To Tech Startups: Do You Have A “Disruptive Innovation” Under Your Sleeves?

“Disruptive innovation” is a term we love using to describe an emerging innovation that has shaken up the industry and stumbled the previously successful incumbents. The word “disruptive” possesses some sort of magic that really fascinates the people today: it represents the kind of story about a hero with a humble background, through his effort and hardworking, eventually overthrew the tyrant that has terrorized the realm for years and rebuilt a new dynasty. In our culture, we cherish these kinds of stories as they represent the American Dream ideology. When talking about our favorite innovations, we love narrating the successful stories following this “disruptive innovation” storyline. For instance, people regard iPhone as a disruptive innovation as it shattered the old domination of the tradition cellphone and introduced the concept of the smartphone. People regard social media (Facebook, Twitter, TikTok, etc.) as a disruptive innovation as it broke the walled garden created by the traditional press and bestowed power of creating content to every one of us.

"Disruptive Innovation": An Overused Term

In the past five years, there was a dramatic growth in the number of articles using the term “disruptive innovation” or “disruptive technology.” For Tech startup entrepreneurs, they love hearing these stories and are seeking to become the next “disruptive innovation” by mimicking the successful cases. Some have succeeded and become the next unicorn, yet more have failed and become the steppingstones for the others. How come? The problem is that many researchers, writers, and consultants use “disruptive innovation” way too liberally: they are calling anything that is causing a buzz in the market as a “disruptive innovation.” The successful stories of the real “disruptive innovations” cannot be simply replicated to any companies in a shifting market. If using the term sloppily, the entrepreneurs may end up using the wrong tools and making ineffective business decisions.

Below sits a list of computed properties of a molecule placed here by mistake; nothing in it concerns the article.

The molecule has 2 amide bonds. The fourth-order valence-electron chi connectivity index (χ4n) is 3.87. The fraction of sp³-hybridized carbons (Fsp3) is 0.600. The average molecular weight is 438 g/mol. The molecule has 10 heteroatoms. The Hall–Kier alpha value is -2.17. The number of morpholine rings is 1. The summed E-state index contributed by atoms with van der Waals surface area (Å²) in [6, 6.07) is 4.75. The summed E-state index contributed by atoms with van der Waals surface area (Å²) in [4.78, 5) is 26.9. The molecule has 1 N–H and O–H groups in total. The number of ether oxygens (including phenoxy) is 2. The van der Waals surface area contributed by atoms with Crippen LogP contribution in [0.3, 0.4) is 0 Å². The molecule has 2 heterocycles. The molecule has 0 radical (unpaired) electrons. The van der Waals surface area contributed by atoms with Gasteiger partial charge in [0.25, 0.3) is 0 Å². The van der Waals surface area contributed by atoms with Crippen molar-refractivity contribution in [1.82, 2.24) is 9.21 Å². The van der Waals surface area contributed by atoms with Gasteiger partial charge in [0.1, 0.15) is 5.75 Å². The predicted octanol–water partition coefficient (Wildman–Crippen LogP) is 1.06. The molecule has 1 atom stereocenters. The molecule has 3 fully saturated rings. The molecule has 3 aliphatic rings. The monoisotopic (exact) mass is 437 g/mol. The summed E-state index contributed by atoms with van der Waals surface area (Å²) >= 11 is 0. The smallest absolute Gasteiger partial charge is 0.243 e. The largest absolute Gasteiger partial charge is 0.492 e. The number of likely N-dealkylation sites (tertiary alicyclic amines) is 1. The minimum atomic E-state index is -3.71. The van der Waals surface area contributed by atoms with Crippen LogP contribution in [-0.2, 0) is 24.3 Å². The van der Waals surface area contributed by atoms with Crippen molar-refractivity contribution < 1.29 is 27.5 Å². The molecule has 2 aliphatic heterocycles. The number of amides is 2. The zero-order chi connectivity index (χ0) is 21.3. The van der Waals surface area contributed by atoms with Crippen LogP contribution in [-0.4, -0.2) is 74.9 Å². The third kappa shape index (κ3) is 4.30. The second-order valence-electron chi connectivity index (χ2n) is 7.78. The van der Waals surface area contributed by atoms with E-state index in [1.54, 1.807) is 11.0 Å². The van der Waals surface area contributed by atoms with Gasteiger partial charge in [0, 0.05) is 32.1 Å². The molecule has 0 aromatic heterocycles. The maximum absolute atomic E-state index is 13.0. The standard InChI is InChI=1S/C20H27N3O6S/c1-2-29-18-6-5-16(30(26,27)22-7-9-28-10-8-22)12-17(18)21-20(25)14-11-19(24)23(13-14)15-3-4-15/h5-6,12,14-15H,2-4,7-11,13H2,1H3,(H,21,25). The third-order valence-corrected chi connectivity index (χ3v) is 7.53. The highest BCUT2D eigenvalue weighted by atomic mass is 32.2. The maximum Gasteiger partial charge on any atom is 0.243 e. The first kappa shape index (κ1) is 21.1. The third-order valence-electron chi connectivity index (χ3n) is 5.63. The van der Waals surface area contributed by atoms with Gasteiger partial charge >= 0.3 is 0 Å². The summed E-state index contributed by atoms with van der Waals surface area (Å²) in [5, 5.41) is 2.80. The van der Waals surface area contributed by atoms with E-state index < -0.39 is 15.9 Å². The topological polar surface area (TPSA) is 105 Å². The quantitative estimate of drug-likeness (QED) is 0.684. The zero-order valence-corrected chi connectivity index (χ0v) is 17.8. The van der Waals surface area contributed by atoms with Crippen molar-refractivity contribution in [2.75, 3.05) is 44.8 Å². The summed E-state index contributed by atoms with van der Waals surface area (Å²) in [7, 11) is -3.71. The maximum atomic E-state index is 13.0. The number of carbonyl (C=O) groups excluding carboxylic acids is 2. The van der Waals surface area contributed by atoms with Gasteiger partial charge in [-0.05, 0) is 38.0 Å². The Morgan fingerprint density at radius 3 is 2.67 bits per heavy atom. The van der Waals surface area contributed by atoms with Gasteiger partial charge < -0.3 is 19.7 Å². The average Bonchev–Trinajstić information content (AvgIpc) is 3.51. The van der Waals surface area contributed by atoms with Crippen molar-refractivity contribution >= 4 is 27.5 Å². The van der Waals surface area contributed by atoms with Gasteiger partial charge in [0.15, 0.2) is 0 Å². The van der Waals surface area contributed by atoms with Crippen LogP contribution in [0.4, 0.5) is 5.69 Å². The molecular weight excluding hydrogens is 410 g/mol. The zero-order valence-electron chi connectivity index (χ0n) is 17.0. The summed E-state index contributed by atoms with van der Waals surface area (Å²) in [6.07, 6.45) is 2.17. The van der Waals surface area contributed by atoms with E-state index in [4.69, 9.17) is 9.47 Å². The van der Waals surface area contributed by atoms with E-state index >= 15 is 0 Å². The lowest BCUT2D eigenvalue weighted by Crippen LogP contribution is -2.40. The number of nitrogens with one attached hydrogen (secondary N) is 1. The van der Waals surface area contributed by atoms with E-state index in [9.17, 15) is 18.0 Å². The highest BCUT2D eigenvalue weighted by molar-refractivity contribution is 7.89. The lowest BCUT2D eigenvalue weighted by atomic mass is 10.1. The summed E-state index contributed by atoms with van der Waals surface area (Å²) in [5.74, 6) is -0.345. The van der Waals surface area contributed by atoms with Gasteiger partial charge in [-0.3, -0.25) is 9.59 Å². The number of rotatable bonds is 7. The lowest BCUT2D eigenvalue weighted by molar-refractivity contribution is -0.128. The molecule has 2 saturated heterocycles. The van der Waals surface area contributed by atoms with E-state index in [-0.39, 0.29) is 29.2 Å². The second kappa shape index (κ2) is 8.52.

For this article, we will take a look at what makes a “disruptive innovation” disruptive and discover how you can determine if your business fits into the disruptive innovation model.

Christensen’s Definition of a “Disruptive Innovation”

Clayton Christensen, an American Scholar and a professor at Harvard Business School, introduced the term “disruptive innovation” in his 1997 book The Innovator’s Dilemma.  According to Christensen’s explanation, “disruption” involves a smaller company with fewer resources successfully challenge established incumbent businesses.

There are two players in Christensen’s model: an incumbent and an entrant. At the beginning of time, the incumbents were dominating the market and targeting the most profitable customers. In contrast, the entrant started with the low end of the market that was not seen as competitive. At this point, the incumbents would not see the entrants as something they need to respond to as the entrants were targeting the less profitable segment that the incumbents overlooked. As the time comes, the entrants were able to move upmarket and reach the mainstream customers. That’s when the disruption starts to occur and shakes up the existing industry.

The Disruptive Innovation Model below demonstrates how an entrant follows a disruptive trajectory and challenges the incumbents’ dominance.

There are two premises to make an innovation disruptive:

1). It should originate in low-end or new-market foothold.

Christensen believes a disruptive innovation needs to start out as “less for less” because a low-end market and a new market are the two types of markets that the incumbents tend to overlook and got caught flatfooted.

2). It does not catch on with the mainstream customers until quality catches up to their standards.